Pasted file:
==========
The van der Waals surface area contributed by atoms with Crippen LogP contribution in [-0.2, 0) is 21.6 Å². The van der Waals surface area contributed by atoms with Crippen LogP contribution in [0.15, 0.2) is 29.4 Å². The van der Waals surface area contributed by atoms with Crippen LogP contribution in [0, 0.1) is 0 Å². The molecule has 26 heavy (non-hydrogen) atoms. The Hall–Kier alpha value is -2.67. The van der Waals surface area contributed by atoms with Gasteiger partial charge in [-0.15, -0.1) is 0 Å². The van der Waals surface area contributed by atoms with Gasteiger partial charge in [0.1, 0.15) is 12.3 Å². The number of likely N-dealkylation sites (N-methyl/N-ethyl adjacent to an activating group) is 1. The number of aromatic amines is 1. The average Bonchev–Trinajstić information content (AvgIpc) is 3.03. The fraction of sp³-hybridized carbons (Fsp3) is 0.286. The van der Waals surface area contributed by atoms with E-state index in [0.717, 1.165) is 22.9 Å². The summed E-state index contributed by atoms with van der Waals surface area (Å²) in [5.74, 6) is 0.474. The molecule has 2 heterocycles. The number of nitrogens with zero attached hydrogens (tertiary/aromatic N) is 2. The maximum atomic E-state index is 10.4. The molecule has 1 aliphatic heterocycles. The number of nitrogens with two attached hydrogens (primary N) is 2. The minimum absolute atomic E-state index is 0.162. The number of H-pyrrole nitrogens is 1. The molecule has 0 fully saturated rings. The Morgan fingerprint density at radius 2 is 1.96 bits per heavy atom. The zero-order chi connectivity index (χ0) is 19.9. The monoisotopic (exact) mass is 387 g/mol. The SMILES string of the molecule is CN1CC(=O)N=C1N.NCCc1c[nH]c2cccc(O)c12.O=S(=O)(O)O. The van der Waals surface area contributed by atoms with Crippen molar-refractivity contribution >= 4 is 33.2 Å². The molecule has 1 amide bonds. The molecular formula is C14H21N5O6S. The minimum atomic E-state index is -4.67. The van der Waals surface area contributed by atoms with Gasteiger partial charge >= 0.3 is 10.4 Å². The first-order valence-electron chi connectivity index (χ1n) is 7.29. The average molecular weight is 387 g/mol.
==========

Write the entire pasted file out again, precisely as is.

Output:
The van der Waals surface area contributed by atoms with Crippen LogP contribution in [-0.2, 0) is 21.6 Å². The van der Waals surface area contributed by atoms with Crippen LogP contribution in [0.15, 0.2) is 29.4 Å². The van der Waals surface area contributed by atoms with Crippen LogP contribution in [0, 0.1) is 0 Å². The molecule has 26 heavy (non-hydrogen) atoms. The Hall–Kier alpha value is -2.67. The van der Waals surface area contributed by atoms with Gasteiger partial charge in [-0.15, -0.1) is 0 Å². The van der Waals surface area contributed by atoms with Gasteiger partial charge in [0.1, 0.15) is 12.3 Å². The number of likely N-dealkylation sites (N-methyl/N-ethyl adjacent to an activating group) is 1. The number of aromatic amines is 1. The average Bonchev–Trinajstić information content (AvgIpc) is 3.03. The fraction of sp³-hybridized carbons (Fsp3) is 0.286. The van der Waals surface area contributed by atoms with E-state index in [0.717, 1.165) is 22.9 Å². The summed E-state index contributed by atoms with van der Waals surface area (Å²) in [5.74, 6) is 0.474. The molecule has 2 heterocycles. The number of nitrogens with zero attached hydrogens (tertiary/aromatic N) is 2. The maximum atomic E-state index is 10.4. The molecule has 1 aliphatic heterocycles. The number of nitrogens with two attached hydrogens (primary N) is 2. The minimum absolute atomic E-state index is 0.162. The number of H-pyrrole nitrogens is 1. The molecule has 0 fully saturated rings. The Morgan fingerprint density at radius 2 is 1.96 bits per heavy atom. The zero-order chi connectivity index (χ0) is 19.9. The monoisotopic (exact) mass is 387 g/mol. The SMILES string of the molecule is CN1CC(=O)N=C1N.NCCc1c[nH]c2cccc(O)c12.O=S(=O)(O)O. The van der Waals surface area contributed by atoms with Crippen molar-refractivity contribution >= 4 is 33.2 Å². The molecule has 1 amide bonds. The molecular formula is C14H21N5O6S. The minimum atomic E-state index is -4.67. The van der Waals surface area contributed by atoms with Gasteiger partial charge >= 0.3 is 10.4 Å². The first-order valence-electron chi connectivity index (χ1n) is 7.29. The average molecular weight is 387 g/mol.